Tributyltin (CAS 688-73-3) has in the past been added to PVC as a stabilizer and to marine paint as an antifouling agent.
Researchers fed pregnant mice tributyltin in their drinking water at qualities allegedly similar to what people might ingest through house dust and other sources. The mice gave birth to pups what developed more and larger fat cells and fattier livers, compared to unexposed pups.
The changes appear to be permanent in that the next two generations of the exposed mice had increased amounts of body and liver fat.
The findings confirmed earlier research indicating that tributyltin affects the function of a gene that regulates body fat production and reprograms certain stem cells to become fat cells rather than bone cells.
The study can be found at http://ehp.niehs.nih.gov/1205701/.
Because of concern over the toxicity of Tributyltin compounds to aquatic organisms as anti-fouling agents [see, for example, http://ieeexplore.ieee.org/xpl/login.jsp?tp=&arnumber=1160629&url=http%3A%2F%2Fieeexplore.ieee.org%2Fxpls%2Fabs_all.jsp%3Farnumber%3D1160629], a worldwide ban on their use was instituted by the International Marine Organization in 2001. The U.S. did not join the Convention until 2012. See http://www.paintsquare.com/news/?fuseaction=view&id=8450.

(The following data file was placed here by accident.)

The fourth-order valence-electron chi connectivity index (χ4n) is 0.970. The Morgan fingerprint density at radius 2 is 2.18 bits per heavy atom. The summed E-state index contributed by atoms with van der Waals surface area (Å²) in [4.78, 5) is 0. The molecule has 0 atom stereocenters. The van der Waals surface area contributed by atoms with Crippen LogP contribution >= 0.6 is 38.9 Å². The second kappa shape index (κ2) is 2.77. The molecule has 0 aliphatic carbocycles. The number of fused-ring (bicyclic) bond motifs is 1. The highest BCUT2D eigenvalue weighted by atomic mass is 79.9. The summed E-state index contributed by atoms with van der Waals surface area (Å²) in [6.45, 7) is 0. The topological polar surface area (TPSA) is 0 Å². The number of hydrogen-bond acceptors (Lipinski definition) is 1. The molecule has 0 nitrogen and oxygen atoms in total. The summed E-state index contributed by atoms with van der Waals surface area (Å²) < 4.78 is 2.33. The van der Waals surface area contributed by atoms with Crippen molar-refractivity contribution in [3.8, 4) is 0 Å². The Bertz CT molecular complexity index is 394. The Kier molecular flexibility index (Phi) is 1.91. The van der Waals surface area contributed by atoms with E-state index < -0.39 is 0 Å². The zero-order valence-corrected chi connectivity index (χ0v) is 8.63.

A description of the environmental fate and transport of Tributyltin in aquatic environments can be found at http://toxnet.nlm.nih.gov/cgi-bin/sis/search2/f?./temp/~MjK4TX:1:enex.
Human exposure to Tributyltin and related organotins can occur in a variety of ways. Tributyltin may contaminate particles released by such products as shower curtains, vinyl flooring, carpet fibers, polyurethane foams, mold-resistant paints, and other consumer products, where it is used as an antifungal agent. As a result, noteworthy levels of Tributyltin have been reported in house dust, which may be particularly relevant for young children who can spend significant time on floors and carpets.
Although Tributyltin is now largely banned for use in marine hull paints, as noted, it remains pervasive in the environment, and people can be exposed by ingesting TBT-contaminated seafood. Organotins may also leach into liquids that come into contact with organotin-containing plastic pipes, containers, and packaging materials. See http://news.uci.edu/press-releases/fetal-exposure-to-pvc-plastic-chemical-linked-to-obesity-in-offspring/.